Saturday, December 11, 2010

Foreshadowing.

You know it when you read it.  An involuntary shudder travels up your spine;  you have knowledge that the character should have, but doesn't.

BREAKING unresolved news: the power just went out in the Duck, but not in the house. Inverter won't come on. GFCI keeps tripping, and I can't find the fault. I just know it's not mine.

*If you care what, but not why, resume reading at the next asterisk.  You'll get no judgement from me.

WHAT WE KNEW: The fault was the two inches of water standing in the converter bay.  The converter scratched out its message to the world and converted its last current. No problem! we thought with delicious literary irony. We have battery back-up and a decent inverter in a separate system.  Plus, we have a brand-new converter hooked up - bring it on.  By morning we had no DC action. No lights, no furnace fan, and once we were down, the LP detector kicked us by shutting off all gas for cooking and hot water (because of the low battery action).

Photobucket
The culprit.  Notice droplets;  do not question why the converter would be in a wet bay.

Photobucket
Tight conditions.  Longshoremen blushed while Annie made these repairs.






Photobucket
After Annie Pex'd it up

WHAT WE DIDN'T KNOW:  The dead converter was converting AC to DC power stored in the chassis battery.  Once our house AC was separated from this system, we were living la vida dulce all night on our starting battery.  [Very, very dead.  Permanently dead.]  The fancy battery bank was useless because the (dead) converter converted AC power from the inverter that had already been converted from DC power in the batteries that had been converted from AC power from the house. 


We spent several cold days and nights not actually considering moving back into the house.   We did dishes in the house and showered in the house, and I can't fully explain why we didn't just put ourselves there for a few days.  I can't.  I don't know.  A need to test our mettle?  I DON'T KNOW.  


Annie found two Optima AGM batteries after talking to our electrician.  One is a new starting battery (R.I.P., Diehard) and the other a new coach battery.  We picked up a battery charger (standby converter) and it is hooked up to the coach battery and the stick house AC.  


battery
Starting (chassis) battery



Marine battery
Marine (hybrid) battery




This isn't the endless loop we experienced earlier, when the house AC powered the batteries which powered the inverter which powered the converter which powered the batteries which powered the inverter which powered the converter.  None of that would be a problem without that pesky Newton and his Suggestions of Thermodynamics.  But, it is a double loop.  


* The second converter is fried and it is an essential component in our system as it is configured.  Annie found an Intelli-Power 9200 at Streetside Auto (the best price, plus free shipping) and may or may not install it today.  If she chooses Option A, she will probably install it upside down on the bay ceiling.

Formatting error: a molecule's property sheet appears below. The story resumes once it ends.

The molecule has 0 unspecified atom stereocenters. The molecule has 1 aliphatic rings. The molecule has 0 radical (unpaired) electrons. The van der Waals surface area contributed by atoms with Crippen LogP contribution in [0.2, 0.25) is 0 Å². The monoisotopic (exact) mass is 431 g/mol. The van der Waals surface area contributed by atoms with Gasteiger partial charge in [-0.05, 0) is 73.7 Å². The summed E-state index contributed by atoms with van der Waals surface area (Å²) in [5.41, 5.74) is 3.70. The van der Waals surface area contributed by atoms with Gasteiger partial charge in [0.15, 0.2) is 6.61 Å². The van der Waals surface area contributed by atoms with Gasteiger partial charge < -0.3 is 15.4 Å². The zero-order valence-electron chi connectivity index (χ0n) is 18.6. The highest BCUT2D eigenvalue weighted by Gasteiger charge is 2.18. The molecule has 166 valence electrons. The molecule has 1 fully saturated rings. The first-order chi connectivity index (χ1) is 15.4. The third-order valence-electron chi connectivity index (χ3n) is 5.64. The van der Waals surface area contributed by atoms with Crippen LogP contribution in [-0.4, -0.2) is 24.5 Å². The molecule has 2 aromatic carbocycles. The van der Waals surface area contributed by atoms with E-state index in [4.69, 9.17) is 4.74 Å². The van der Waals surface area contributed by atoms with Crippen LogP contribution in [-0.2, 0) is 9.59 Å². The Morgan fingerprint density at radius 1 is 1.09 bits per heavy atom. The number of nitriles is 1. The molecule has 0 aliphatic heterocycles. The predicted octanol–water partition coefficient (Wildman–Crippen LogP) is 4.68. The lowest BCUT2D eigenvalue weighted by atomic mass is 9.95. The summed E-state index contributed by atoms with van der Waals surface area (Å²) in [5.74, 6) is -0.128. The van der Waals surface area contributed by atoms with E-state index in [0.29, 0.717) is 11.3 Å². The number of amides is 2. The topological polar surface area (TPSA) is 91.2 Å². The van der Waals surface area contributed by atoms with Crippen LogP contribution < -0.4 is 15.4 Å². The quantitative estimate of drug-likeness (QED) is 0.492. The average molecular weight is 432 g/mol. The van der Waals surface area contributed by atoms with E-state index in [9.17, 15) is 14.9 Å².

Sometime this week we got full functionality back, after the new batteries were installed and continuously-charged.  Neither of us can remember when, only that it happened and it was wonderful.

Pin It

8 comments:

Jennifer said...

I read all between the asterisks and still don't get it. Hmmmm. I'm trying to stay with it because I need to know this stuff.

I need a picture of this:

"The fancy battery bank was useless because the (dead) converter converted AC power from the inverter that had already been converted from DC power in the batteries that had been converted from AC power from the house."

So, the system was:

AC Shore Power>>Converter>>12V Batteries>>Inverter>>AC Power>>Dead Converter?!!

¡Vizcacha! said...

Yeah, that's the sad story right there. We've had the set-up reconfigured, and now neither of us really understand the flow anymore, except that everything before the dead converter is a stand-in for AC power. We have our battery bank (4-6v, in series, then parallel), but apparently they are just storage that has to go to the coach battery in the bulkhead to power everything.

ThE MidLiFe CrUiSeR said...

I tried to follow along, but you lost me at the breaking news!

Nellie
http://midlifecruiser.blogspot.com
(36 year old fulltime RVer living la vida loca with a cute-butt husband and a stink-butt dog!)

The Good Luck Duck said...

Ha Nellie! See? No judgement.

Maria B said...

Okay, I have a new reason why I could never take this courageous path you two are taking - I don't understand ANY of this post! Add that to my just general addiction to comfy-coziness and a fluffy-spoiled lifestyle. While I have lived in a tiny house before and would be willing to live in one again, a tine house on wheels may not be in my future as a permanent residence...

¡Vizcacha! said...

Maria, you should blame my explanation. Look above your comment - NO ONE understood what I said! Plus, it took me six months to even remember which was AC and which was DC. It was a Highway to Hell.

But, yes. Fluffy-spoiled lifestyles are nice! And it's not like your life has been one down pillow after another the last five years.

Wayne and Maureen said...

Great pictorial of on the job training!

The Good Luck Duck said...

All Annie! She's the full-service repair center.

Post a Comment

Quack here!